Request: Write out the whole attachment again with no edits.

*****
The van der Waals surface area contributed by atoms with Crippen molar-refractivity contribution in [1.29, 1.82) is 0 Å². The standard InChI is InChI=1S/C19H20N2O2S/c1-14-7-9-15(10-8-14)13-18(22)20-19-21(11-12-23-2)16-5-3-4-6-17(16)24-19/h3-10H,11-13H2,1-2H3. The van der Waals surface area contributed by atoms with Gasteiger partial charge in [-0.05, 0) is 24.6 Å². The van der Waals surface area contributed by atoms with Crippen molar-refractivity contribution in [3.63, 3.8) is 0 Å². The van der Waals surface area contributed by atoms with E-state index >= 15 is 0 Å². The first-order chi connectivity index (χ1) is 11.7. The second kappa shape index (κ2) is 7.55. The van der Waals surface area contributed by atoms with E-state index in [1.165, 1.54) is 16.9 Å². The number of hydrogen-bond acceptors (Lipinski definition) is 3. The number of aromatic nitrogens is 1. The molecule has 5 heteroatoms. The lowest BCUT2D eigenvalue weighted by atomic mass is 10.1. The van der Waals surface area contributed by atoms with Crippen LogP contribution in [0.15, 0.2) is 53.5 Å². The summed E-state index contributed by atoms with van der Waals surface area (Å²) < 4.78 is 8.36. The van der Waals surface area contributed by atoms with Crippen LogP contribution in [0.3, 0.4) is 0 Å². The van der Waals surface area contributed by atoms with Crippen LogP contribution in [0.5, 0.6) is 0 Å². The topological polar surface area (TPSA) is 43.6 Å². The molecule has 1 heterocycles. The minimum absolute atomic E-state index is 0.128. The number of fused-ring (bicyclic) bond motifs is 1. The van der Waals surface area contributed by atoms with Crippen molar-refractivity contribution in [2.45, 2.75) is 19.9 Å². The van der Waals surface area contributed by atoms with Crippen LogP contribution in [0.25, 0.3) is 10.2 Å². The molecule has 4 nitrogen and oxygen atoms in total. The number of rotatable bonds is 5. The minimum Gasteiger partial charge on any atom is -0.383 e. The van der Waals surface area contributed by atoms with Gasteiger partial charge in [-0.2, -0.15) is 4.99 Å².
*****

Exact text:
The van der Waals surface area contributed by atoms with Crippen molar-refractivity contribution in [1.29, 1.82) is 0 Å². The standard InChI is InChI=1S/C19H20N2O2S/c1-14-7-9-15(10-8-14)13-18(22)20-19-21(11-12-23-2)16-5-3-4-6-17(16)24-19/h3-10H,11-13H2,1-2H3. The van der Waals surface area contributed by atoms with Gasteiger partial charge in [-0.05, 0) is 24.6 Å². The van der Waals surface area contributed by atoms with Crippen molar-refractivity contribution in [3.63, 3.8) is 0 Å². The van der Waals surface area contributed by atoms with E-state index >= 15 is 0 Å². The first-order chi connectivity index (χ1) is 11.7. The second kappa shape index (κ2) is 7.55. The van der Waals surface area contributed by atoms with E-state index in [1.165, 1.54) is 16.9 Å². The number of hydrogen-bond acceptors (Lipinski definition) is 3. The number of aromatic nitrogens is 1. The molecule has 5 heteroatoms. The lowest BCUT2D eigenvalue weighted by atomic mass is 10.1. The van der Waals surface area contributed by atoms with Crippen LogP contribution in [0.15, 0.2) is 53.5 Å². The summed E-state index contributed by atoms with van der Waals surface area (Å²) < 4.78 is 8.36. The van der Waals surface area contributed by atoms with Crippen LogP contribution in [0.3, 0.4) is 0 Å². The van der Waals surface area contributed by atoms with Crippen LogP contribution in [0.5, 0.6) is 0 Å². The topological polar surface area (TPSA) is 43.6 Å². The molecule has 1 heterocycles. The minimum absolute atomic E-state index is 0.128. The number of fused-ring (bicyclic) bond motifs is 1. The van der Waals surface area contributed by atoms with Crippen molar-refractivity contribution in [2.45, 2.75) is 19.9 Å². The van der Waals surface area contributed by atoms with Crippen LogP contribution in [0.25, 0.3) is 10.2 Å². The molecule has 4 nitrogen and oxygen atoms in total. The number of rotatable bonds is 5. The minimum Gasteiger partial charge on any atom is -0.383 e. The van der Waals surface area contributed by atoms with Gasteiger partial charge in [-0.2, -0.15) is 4.99 Å².